trent bridge

This tag is associated with 4 posts

Fanning the Spirit of Cricket: Mahi lights the way


Mahendra Singh Dhoni at Adelaide Oval

If the Spirit of Cricket were a kite, then we all know who should be holding the strings, sending it soaring into the stratosphere.

Mahendra Singh Dhoni made Indians (and connoisseurs of the game) proud with his decision to rescind the contentious appeal made against Ian Bell at the break of tea on the third day of the third Test at Trent Bridge on Sunday, the 31st of July, 2011.

The contrast between the two sides was not more readily apparent than last evening.

One side has gone to town with allegations about ‘bat-fixing’ with Vaseline to fox ‘Hot-Spot’, the other exhibited that the spirit of the game was more important than winning at all costs.

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Rahul Dravid: What he said, really meant and definitely did not


Indian cricketer Rahul Dravid

What he said:

“In days of my backyard cricket, I was either a Gavaskar or a Vishwanath.”

Rahul Dravid is justifiably proud of equalling Sunny Gavaskar’s record of 34 Test centuries in the second Test at Trent Bridge.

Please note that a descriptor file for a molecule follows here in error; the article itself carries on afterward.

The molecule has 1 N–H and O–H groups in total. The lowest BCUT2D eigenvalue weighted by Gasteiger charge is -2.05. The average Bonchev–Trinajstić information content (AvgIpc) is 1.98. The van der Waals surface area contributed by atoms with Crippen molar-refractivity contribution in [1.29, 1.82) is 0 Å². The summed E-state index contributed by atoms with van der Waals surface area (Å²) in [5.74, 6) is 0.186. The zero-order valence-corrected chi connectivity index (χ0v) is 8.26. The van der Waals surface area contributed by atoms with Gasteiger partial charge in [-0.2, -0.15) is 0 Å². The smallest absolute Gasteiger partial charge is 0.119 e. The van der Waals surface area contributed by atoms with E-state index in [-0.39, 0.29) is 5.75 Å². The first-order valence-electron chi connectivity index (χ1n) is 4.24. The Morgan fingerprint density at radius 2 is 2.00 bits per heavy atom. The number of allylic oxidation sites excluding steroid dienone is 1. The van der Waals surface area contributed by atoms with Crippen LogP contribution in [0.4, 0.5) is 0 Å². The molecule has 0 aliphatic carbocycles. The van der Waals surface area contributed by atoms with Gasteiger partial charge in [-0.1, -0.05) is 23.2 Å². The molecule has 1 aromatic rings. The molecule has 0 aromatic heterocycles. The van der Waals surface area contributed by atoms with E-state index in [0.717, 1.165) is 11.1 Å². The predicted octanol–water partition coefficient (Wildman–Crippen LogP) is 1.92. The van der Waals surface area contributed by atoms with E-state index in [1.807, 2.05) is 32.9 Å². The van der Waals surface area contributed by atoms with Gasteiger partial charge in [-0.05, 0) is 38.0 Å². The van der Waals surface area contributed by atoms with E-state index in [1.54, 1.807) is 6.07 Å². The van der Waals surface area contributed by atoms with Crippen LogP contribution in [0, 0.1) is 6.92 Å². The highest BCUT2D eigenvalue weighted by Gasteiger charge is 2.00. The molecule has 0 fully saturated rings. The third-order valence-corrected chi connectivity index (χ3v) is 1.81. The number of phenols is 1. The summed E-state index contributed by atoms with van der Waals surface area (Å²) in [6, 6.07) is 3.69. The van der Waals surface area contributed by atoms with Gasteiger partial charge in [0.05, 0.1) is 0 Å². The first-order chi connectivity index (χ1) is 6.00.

What he really meant:

“Those were my childhood heroes. Neither kept wickets though. (Or did they?)”

What he definitely didn’t:

“I’m unsure what to do next: Commentate or select (the Indian squad).”

Sreesanth: What he said, really meant and definitely did not


Sreesanth at Adelaide Oval

What he said:

“Silence is the speech of the spiritual seeker. I am spiritual now.”

Shantakumara Sreesanth attributes his serene behaviour in the second Test at Trent Bridge to his newly discovered spirituality.

What he really meant:

“Sreesanth, the Peaceable, trumped Sreesanth, the Terrible.”

What he definitely didn’t:

“I’m the new Dalai Lama.”

 

Stuart Law: What he said, really meant and definitely did not


Ian Bell preparing for the 4th Ashes test 2005...

What he said:

“It was another great innings today. He’s a pain in the backside, to be honest.”

Sri Lankan coach, Stuart Law, minces no words in his assessment of Ian Bell’s contribution to his side’s travails in the Test series against England.

What he really meant:

“Bell has been the backbone of this English side—to our detriment.”

What he definitely didn’t:

“I’ve ordered extra padding in our players’ trouser seats. And loads of Zandu balm.”

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